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Whopping 770 new state laws took effect on Jan. 1
kid with helmet on horse
A new state law requires kids to wear a helmet when riding a horse on the road.

Hundreds of new state laws went into effect on Jan 1. From to-go cocktails to gender neutral toy aisles, there are plenty of regulations for Californians to remember along with their resolutions in the New Year.

Gov. Gavin Newsom signed a whopping 770 new California laws and vetoed 66 in 2021, providing his stamp of approval for 92 percent of the 836 proposals state lawmakers sent to his desk this year. 

While Newsom vetoed a few bills, like decriminalizing jaywalking and allowing bicyclists to roll through stop signs, there are several new traffic laws which went effect.

Assembly Bill 3 created a new law which defines a “sideshow” in California as an “event in which two or more persons block or impede traffic on a highway for the purpose of performing motor vehicle stunts, motor vehicle speed contests, motor vehicle exhibitions of speed or reckless driving for spectators.”

There will also be penalties for those who participate in sideshows, with courts able to suspend licenses between 90 days and six months beginning July 1, 2025.

One new law gives cities more control over how speed limits are set instead of using an old rule that resulted in speed limits inching up every few years. If cities start planning to lower speed limits, they won’t be able to enforce them until June 30, 2024, or whenever the state creates an online portal to adjudicate the new infractions – whichever comes sooner.

Locals who enjoy horseback riding will also soon be subject to new safety regulations. AB 974 requires anyone under 18 years old who rides horses, mules or donkeys on a paved highway to wear a helmet as well as reflective gear or a lamp when riding after dark. Fines for first time violators are $25 per infraction, though those riding in parades or festivals are exempt. 

Under Senate Bill 328, middle schools will be required to start class no earlier than 8 a.m. and high schools no earlier than 8:30 a.m. starting July 1. The bill’s author said that preteens and teenagers need the extra sleep for their health and development – even though students have their free choice of when they hit the sack. The law exempts rural school districts.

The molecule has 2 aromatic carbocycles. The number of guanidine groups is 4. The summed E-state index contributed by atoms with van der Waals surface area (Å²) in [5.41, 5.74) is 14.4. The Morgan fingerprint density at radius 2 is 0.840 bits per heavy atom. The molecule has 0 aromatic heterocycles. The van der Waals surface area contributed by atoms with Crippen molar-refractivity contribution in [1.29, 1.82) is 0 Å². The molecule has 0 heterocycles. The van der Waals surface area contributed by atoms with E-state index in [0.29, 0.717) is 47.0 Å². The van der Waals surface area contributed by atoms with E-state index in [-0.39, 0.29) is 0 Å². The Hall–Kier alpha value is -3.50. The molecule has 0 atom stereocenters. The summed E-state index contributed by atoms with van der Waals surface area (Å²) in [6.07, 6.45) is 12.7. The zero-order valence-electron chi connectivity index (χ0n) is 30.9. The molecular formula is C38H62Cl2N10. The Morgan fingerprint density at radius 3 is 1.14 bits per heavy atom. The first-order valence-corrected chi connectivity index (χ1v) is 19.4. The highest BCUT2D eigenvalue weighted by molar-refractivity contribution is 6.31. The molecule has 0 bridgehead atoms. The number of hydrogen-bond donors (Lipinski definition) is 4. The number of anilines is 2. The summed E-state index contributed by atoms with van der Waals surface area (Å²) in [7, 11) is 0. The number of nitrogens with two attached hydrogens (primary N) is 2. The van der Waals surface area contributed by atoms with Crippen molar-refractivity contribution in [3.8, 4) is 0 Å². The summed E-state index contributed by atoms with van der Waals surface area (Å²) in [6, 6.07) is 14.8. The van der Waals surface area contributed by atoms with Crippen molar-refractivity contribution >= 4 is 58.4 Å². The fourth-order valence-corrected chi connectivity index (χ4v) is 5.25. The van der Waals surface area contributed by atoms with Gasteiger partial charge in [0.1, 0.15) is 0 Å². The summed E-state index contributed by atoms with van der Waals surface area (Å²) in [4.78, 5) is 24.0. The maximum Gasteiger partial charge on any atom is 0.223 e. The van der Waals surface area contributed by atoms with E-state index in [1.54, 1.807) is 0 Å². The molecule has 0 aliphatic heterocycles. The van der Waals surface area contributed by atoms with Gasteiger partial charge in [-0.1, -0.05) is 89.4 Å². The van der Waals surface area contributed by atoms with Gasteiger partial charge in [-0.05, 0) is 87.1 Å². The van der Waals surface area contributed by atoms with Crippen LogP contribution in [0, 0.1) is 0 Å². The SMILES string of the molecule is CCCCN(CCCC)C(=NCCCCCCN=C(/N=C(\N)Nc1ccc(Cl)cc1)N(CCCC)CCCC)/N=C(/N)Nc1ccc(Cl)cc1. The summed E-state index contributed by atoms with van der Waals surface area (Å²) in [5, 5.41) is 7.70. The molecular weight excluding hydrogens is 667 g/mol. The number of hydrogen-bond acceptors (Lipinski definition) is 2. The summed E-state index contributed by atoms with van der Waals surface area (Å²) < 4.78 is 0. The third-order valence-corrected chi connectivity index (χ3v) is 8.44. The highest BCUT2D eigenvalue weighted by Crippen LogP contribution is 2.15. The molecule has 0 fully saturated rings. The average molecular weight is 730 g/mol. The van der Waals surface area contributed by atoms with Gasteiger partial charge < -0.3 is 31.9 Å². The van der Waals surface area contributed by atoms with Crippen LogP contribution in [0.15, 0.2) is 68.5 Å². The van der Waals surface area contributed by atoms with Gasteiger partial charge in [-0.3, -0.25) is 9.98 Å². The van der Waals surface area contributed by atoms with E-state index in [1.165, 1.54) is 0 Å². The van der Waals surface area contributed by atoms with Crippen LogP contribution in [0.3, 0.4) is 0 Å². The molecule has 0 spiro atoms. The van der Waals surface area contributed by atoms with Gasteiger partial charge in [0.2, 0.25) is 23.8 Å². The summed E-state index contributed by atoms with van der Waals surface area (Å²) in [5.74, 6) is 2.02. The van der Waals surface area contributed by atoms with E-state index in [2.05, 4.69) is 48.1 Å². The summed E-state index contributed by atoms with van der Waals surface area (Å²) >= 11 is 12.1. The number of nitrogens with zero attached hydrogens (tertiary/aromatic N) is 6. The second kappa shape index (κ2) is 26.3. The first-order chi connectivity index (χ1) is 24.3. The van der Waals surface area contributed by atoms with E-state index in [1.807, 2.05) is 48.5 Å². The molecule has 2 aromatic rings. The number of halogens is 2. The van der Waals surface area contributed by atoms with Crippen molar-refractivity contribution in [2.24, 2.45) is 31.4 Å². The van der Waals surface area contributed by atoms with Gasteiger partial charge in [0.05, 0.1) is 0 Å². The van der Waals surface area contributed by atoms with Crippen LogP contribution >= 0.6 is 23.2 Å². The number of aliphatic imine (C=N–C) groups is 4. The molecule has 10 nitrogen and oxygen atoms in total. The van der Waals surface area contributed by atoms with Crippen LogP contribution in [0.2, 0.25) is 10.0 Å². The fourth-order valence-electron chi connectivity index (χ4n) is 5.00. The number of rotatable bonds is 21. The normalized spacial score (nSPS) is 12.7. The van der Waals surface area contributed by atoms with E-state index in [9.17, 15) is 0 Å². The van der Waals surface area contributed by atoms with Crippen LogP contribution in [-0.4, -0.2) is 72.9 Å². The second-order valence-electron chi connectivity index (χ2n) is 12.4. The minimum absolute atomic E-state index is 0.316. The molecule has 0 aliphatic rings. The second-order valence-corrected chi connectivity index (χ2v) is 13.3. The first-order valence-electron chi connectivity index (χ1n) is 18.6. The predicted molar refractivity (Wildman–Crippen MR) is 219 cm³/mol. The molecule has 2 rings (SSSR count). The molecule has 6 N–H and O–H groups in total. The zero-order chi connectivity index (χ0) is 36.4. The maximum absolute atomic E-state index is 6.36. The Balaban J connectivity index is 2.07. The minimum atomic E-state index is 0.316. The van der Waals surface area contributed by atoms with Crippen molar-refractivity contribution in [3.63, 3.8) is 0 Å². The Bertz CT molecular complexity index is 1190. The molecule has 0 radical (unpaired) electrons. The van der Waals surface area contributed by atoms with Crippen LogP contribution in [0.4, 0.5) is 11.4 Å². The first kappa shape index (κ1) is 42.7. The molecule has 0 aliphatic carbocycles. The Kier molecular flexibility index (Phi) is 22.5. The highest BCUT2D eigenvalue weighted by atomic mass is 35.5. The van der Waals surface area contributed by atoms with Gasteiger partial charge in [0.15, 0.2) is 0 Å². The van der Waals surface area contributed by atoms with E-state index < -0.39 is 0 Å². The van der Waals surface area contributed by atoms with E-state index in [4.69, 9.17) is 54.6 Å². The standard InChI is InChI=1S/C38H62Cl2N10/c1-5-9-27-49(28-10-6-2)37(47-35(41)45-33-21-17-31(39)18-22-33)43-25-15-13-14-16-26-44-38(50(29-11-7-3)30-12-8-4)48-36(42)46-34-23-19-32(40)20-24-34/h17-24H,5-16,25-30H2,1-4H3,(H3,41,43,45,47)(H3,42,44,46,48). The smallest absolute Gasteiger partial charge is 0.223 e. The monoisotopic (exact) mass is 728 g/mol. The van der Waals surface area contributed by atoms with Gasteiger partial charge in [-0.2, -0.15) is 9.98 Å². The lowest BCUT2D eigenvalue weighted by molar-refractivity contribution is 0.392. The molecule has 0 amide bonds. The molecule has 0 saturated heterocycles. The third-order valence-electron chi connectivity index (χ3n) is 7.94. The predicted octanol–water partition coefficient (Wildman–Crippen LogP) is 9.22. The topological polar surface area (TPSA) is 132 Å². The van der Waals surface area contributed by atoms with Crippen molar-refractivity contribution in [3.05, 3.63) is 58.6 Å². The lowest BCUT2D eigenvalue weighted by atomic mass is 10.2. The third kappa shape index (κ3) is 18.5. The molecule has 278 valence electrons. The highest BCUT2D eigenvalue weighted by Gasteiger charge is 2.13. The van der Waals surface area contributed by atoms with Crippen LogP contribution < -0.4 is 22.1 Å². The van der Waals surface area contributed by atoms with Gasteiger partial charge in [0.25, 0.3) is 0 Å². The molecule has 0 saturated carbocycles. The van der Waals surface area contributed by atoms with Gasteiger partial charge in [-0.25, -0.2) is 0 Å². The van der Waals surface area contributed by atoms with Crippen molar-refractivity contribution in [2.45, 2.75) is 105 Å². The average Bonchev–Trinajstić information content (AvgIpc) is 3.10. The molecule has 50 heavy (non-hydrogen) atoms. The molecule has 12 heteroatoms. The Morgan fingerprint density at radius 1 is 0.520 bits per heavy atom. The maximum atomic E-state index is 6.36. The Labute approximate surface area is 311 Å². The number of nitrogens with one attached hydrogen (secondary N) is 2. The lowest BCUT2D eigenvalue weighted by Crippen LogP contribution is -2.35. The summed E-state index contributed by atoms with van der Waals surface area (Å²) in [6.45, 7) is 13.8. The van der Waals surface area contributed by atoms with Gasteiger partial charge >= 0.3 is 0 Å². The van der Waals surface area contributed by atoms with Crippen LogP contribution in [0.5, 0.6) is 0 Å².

The costs of goods and services in California is expected to climb now that the state is forcing businesses with 26 or more employees to pay a $15 minimum wage. That rate is more than double the federal minimum of $7.25 an hour. California businesses with fewer than 26 employees will have to raise their lowest wage to $15 starting Jan 1, 2023.

The cost of bacon is expected to rise because the voters approved Proposition 12, dubbed the “Bacon law,” first passed in 2018 and in January 2020. The new law requires that egg-laying hens and calves intended to be sold as veal have adequate space of 144 square inches and 43 square feet, respectively.

Farmers producing eggs and raising pigs will be impacted and lose hundreds of thousands of dollars and result in increased costs.

The second part of the law kicked in on Jan. 1, requiring that egg-laying hens must be cage-free and breeding pigs must be allotted 24 square feet per pig. California accounts for about 15 percent of the U.S. pork market, the National Pork Producers Council said, and the organization is asking the Supreme Court to determine Prop 12’s constitutionality.

Several laws allowing the sale of cocktails to-go during the pandemic, SB 314, AB 61 and SB 389, are here to stay, with the legislature noting the popular purchases’ positive effect on businesses. There are rules for how beverages must be packaged, however, including secure lids with seals, single-serve containers and a limit of two drinks per meal, for example. 

Food delivery workers and restaurants who participate in programs like Door Dash will benefit from AB 286, which states that tips on food delivery services and apps must go to the individual worker rather than the delivery service. Additionally, it will now be against the law to charge a customer more than what is listed on the website at the time of the order, and pickup orders will see gratuity go to the restaurant — not the app. 

Also in 2022, large department stores will be required to provide a gender neutral toy aisle — something proponents of AB 1084 say will combat higher pricing for girls’ toys. Fines for stores that do not comply range from $250 to $500 for varying offenses and the new law applies to stores with 500 or more employees. 

New laws in education include SB 224, which requires part of middle and high school curriculum to be dedicated to mental health, and AB 101, which will see students in the California State University’s graduating class of 2024-25 be required to complete at least one 3-unit ethnic studies course. 

The governor also signed multiple police reform bills into law, one of which prohibits police from using rubber bullets or tear gas unless other crowd control measures have been exhausted. SB 2 will stop officers from transferring to different departments after they’ve been found to have committed serious misconduct. 

To view more laws, visit

Jeff Benziger contributed to this report.